ECE 649: Active Network Synthesis
Department: Electrical and Computer Engineering
Course Number: ECE 649
Course Title: Active Network Synthesis
Credit Units: 3
Frequency and Time domain approximations, introduction to active circuits Modern design of active filters using computerized techniques with emphasis on signal processing.
The students taking this course should have graduate standing in electrical or computer engineering. They must have an intimate knowledge of linear system theory, both continuous and discrete. They must be able to traverse S, Z and time domain problems with equal ease, this is the main prerequisite for this course.
Passive and Active Network Analysis and Synthesis, Budak, Aram, Waveland
Lindquist: Active Network Design: Steward and Sons 1977
After completing this course the students should be able to
Take a set of specifications and change them to the correct function
Take the generated function and decide which filter type should meet the specifications
Synthesize the filter
Test the filter and make improvements if necessary.
Topics Covered/Course Outline
I. General Filter Approximations: Decision Making
A. Classical Filter Response
1. Maximally Flat/Butterworth
4. Linear Phase/Bessel
5. Papoulis/other Special Functions
B. Optimum Methods
C. Frequency Transformation Methods
1. Low to HI/BP/BS/AP
2. Geometric and Arithmetic Methods
II. Implementation of Filters
A. Active Filter Classifications
C. Op-Amp Implementation
D. Component Selection
III. Active Device Methodology
A. RC methods
B. Negative Impedance Techniques
C. Direct Synthesis Methods
D. Multiloop/Feedforward Techniques
E. Follow the Leader
G. Minimum Sensitivity Designs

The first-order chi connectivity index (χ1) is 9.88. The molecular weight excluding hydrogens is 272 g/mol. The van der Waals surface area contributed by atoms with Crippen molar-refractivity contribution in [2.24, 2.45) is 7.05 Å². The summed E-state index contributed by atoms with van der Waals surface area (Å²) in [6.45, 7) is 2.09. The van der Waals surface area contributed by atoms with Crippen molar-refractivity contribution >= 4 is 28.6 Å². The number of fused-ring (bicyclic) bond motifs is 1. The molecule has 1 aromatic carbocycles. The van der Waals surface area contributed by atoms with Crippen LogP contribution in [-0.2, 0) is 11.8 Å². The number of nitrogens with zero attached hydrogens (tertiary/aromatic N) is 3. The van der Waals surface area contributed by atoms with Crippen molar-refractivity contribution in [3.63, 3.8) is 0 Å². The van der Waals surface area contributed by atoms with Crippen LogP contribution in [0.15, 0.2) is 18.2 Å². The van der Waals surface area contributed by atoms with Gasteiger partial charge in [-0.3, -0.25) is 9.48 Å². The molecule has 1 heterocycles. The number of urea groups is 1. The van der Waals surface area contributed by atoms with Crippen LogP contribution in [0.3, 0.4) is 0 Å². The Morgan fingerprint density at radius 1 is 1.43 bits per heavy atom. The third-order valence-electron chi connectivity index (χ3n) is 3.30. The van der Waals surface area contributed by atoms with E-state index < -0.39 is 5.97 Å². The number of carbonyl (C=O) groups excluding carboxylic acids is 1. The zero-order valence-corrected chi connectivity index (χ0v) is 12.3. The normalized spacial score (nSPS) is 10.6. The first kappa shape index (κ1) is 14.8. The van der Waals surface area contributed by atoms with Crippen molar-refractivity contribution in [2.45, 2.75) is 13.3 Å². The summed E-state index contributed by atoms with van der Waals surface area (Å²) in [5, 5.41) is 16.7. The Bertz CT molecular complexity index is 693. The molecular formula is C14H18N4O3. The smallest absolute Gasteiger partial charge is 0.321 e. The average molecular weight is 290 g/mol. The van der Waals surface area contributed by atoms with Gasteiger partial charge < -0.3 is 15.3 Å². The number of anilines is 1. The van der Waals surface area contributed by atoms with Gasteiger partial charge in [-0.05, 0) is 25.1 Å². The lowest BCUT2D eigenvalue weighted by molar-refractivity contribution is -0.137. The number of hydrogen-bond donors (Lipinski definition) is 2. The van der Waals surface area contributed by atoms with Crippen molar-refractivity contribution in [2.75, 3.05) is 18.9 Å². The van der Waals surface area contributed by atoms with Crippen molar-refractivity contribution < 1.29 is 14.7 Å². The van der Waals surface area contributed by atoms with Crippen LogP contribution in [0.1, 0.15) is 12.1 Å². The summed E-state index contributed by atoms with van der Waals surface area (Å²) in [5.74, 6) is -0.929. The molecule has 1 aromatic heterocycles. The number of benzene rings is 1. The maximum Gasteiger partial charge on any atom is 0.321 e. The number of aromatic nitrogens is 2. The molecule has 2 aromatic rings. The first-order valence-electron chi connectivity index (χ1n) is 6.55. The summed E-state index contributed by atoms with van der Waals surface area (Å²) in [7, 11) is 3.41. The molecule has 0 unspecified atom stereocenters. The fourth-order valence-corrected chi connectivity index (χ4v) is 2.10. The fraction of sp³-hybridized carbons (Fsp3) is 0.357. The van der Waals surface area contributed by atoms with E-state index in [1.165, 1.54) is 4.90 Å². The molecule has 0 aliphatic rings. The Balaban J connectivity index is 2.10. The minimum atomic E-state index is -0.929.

H. Switched Capacitor Methods
IV. Computer Techniques
C. Other Computer Techniques/Programs(Touchtone, etc)
This supports the achievement of the following outcomes:
a) Ability to apply knowledge of advanced principles to the analysis of electrical and
computer engineering problems.
b) Ability to apply knowledge of advanced techniques to the design of electrical and
computer engineering systems.
c) Ability to apply the appropriate industry practices, emerging technologies, state-of-
the-art design techniques, software tools, and research methods of solving electrical
and computer engineering problems.
d) Ability to use the appropriate state-of-the-art engineering references and resources, including IEEE research journals and industry publications, needed to find the best solutions to electrical and computer engineering problems.
e) Ability to communicate clearly and use the appropriate medium, including written, oral, and electronic methods.
f) Ability to maintain life-long learning and continue to be motivated to learn new
g) Ability to learn new subjects that are required to solve problems in industry without being dependent on a classroom environment.
h) Ability to be competitive in the engineering job market or be admitted to an
excellent Ph.D. program.
June 15, 2003